The negative factors influencing the oil price outweigh the positives, resulting in a 1% decline in crude oil prices.
The news of the Greek bailout package, which looks good at first glance, still leaves more questions than answers as to the future of the Greek economy. The mere fact that there appears to be some light at the end of the long eurozone/Greece tunnel provides sufficient positives for analysts to see growth in European energy demands. This offered a degree of support for oil prices.
The other positive comes out of the July monthly oil report issued by OPEC which forecasts an increase in oil demand in 2015 to a total of 92.50 million barrels per day over the 2014 figure of 91.32 mb/d. With the exception of Europe and the Asia Pacific area, OPEC forecasts growth throughout the rest of the world’s regions. The news of the Greek settlement could well result in the forecast for Europe turning positive in the next monthly report.
The expected drop in shale oil production in the U.S. of 91,000 barrels per day for August, as forecast in the Energy Information Administration report for July, provided some additional support for the oil price.
Meanwhile, reports that an agreement between Iran and the P5 + 1 countries on the Iranian nuclear ambitions, which have the lifting of economic sanctions on Iran as a key element to any compromise, are exerting downward pressure on the oil price. There is no certainty as to how long it will take for sanctions to be lifted or how long it will take Iran to ramp up its oil production in the event sanctions are lifted. The apparent determination to do a deal, evident from the U.S. negotiating team led by Secretary of State John Kerry, could result in the sanctions being lifted sooner rather than later, as demanded by the Iranians.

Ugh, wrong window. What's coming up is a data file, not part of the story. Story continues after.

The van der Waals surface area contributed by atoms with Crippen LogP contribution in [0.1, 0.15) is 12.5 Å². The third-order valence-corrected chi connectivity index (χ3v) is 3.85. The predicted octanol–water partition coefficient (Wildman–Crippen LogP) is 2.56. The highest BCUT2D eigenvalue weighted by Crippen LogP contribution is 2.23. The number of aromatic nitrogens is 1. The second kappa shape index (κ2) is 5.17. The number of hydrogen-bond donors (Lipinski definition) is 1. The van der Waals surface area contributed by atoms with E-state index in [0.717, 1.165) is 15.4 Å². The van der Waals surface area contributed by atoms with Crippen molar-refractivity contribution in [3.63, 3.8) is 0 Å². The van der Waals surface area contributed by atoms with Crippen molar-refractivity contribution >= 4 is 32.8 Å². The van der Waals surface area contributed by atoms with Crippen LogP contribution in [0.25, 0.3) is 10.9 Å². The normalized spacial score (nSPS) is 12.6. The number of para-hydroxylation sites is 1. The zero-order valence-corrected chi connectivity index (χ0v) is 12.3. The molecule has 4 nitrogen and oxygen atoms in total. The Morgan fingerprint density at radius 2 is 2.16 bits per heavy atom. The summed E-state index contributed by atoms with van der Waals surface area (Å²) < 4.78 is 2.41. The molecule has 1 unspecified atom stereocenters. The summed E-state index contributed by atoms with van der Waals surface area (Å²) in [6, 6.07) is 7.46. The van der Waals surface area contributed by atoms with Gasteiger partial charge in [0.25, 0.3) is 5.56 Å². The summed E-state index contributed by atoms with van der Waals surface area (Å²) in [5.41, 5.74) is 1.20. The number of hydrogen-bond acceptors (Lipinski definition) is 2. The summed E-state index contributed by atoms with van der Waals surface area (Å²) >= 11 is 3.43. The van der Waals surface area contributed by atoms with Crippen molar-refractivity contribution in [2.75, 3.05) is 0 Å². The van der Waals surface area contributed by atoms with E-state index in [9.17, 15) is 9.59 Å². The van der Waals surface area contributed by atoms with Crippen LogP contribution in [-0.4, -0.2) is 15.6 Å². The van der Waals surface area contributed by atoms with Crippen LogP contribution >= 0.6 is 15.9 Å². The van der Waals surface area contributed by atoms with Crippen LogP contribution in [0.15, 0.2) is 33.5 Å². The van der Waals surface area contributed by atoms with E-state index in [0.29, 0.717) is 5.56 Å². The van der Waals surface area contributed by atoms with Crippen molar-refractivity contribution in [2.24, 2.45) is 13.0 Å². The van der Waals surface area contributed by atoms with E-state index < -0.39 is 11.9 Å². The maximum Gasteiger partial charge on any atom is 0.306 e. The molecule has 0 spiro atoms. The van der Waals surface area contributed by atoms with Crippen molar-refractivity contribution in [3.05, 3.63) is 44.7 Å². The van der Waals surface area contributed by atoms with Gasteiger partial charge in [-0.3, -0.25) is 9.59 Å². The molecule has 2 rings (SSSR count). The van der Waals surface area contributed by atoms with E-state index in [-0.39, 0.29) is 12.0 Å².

The OPEC report indicated an increase in monthly oil production of 283,000 barrels per day by its members. This increase is in the face of a drop in the demand expectations for OPEC crude for the rest of 2015 by 100,000 barrels per day. The increased supply, together with a lower demand, placed further pressure on the oil price.
Commenting on the major OPEC producer Saudi Arabia, Naeem Aslam, chief market analyst at Ava Trade said, “It seems as if Saudi Arabia is completely out of sync with the reality and wants to pump as much oil as they can to help their budget deficit situation.”
Adding to this, Chinese oil imports dropped by 6.7% in June from the June 2014 figure amid Chinese expectations of a turnaround in the second half of 2015, with improved growth forecasts.
On the NYMEX, August West Texas Intermediate crude (CLQ5, -1.3%) closed at $52.20 per barrel, down by 1% after trading at an earlier low of $51.26.
Meanwhile, Brent Crude for August delivery (LCOQ5, -0.88%) dropped by 88 cents, or 1.5%, to $57.85 per barrel on the London Futures Exchange.